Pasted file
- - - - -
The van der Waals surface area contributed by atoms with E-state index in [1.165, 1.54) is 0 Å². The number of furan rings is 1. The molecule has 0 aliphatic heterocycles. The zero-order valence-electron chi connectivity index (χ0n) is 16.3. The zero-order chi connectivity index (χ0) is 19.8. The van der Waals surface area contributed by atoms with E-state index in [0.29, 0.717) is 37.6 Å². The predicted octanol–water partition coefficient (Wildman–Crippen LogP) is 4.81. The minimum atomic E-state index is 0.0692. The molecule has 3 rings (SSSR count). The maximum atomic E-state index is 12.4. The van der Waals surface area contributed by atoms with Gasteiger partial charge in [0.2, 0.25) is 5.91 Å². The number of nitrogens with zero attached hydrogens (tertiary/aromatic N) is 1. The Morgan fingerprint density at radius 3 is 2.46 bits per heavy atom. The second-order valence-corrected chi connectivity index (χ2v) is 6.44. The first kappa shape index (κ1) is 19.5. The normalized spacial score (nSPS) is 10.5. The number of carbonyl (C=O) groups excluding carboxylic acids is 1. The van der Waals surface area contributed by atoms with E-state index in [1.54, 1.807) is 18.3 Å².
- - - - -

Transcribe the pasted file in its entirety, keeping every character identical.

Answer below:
The van der Waals surface area contributed by atoms with E-state index in [1.165, 1.54) is 0 Å². The number of furan rings is 1. The molecule has 0 aliphatic heterocycles. The zero-order valence-electron chi connectivity index (χ0n) is 16.3. The zero-order chi connectivity index (χ0) is 19.8. The van der Waals surface area contributed by atoms with E-state index in [0.29, 0.717) is 37.6 Å². The predicted octanol–water partition coefficient (Wildman–Crippen LogP) is 4.81. The minimum atomic E-state index is 0.0692. The molecule has 3 rings (SSSR count). The maximum atomic E-state index is 12.4. The van der Waals surface area contributed by atoms with Gasteiger partial charge in [0.2, 0.25) is 5.91 Å². The number of nitrogens with zero attached hydrogens (tertiary/aromatic N) is 1. The Morgan fingerprint density at radius 3 is 2.46 bits per heavy atom. The second-order valence-corrected chi connectivity index (χ2v) is 6.44. The first kappa shape index (κ1) is 19.5. The normalized spacial score (nSPS) is 10.5. The number of carbonyl (C=O) groups excluding carboxylic acids is 1. The van der Waals surface area contributed by atoms with E-state index in [1.54, 1.807) is 18.3 Å².